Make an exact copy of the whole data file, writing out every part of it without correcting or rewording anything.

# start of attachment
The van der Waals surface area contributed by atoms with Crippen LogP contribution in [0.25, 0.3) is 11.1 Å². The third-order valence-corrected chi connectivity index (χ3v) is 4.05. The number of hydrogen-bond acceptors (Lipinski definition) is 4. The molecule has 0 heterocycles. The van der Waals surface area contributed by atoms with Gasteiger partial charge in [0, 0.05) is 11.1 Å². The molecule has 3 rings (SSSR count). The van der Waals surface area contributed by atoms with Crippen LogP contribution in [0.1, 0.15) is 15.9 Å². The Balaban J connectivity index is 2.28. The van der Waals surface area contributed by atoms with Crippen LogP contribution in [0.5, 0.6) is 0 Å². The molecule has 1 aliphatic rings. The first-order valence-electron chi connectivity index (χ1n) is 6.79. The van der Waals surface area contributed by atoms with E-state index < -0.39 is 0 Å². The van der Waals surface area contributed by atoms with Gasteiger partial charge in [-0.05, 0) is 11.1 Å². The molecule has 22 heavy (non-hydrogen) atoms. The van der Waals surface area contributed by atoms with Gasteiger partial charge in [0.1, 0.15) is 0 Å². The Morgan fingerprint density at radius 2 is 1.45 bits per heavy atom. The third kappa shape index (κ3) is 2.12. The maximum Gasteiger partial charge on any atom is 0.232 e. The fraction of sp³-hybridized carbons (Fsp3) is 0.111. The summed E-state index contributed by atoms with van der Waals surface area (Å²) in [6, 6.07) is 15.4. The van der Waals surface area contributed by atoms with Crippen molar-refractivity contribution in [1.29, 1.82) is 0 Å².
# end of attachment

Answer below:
The van der Waals surface area contributed by atoms with Crippen LogP contribution in [0.25, 0.3) is 11.1 Å². The third-order valence-corrected chi connectivity index (χ3v) is 4.05. The number of hydrogen-bond acceptors (Lipinski definition) is 4. The molecule has 0 heterocycles. The van der Waals surface area contributed by atoms with Gasteiger partial charge in [0, 0.05) is 11.1 Å². The molecule has 3 rings (SSSR count). The van der Waals surface area contributed by atoms with Crippen LogP contribution in [0.1, 0.15) is 15.9 Å². The Balaban J connectivity index is 2.28. The van der Waals surface area contributed by atoms with Crippen LogP contribution in [0.5, 0.6) is 0 Å². The molecule has 1 aliphatic rings. The first-order valence-electron chi connectivity index (χ1n) is 6.79. The van der Waals surface area contributed by atoms with E-state index < -0.39 is 0 Å². The van der Waals surface area contributed by atoms with Gasteiger partial charge in [-0.05, 0) is 11.1 Å². The molecule has 22 heavy (non-hydrogen) atoms. The van der Waals surface area contributed by atoms with Gasteiger partial charge in [0.1, 0.15) is 0 Å². The Morgan fingerprint density at radius 2 is 1.45 bits per heavy atom. The third kappa shape index (κ3) is 2.12. The maximum Gasteiger partial charge on any atom is 0.232 e. The fraction of sp³-hybridized carbons (Fsp3) is 0.111. The summed E-state index contributed by atoms with van der Waals surface area (Å²) in [6, 6.07) is 15.4. The van der Waals surface area contributed by atoms with Crippen molar-refractivity contribution in [1.29, 1.82) is 0 Å².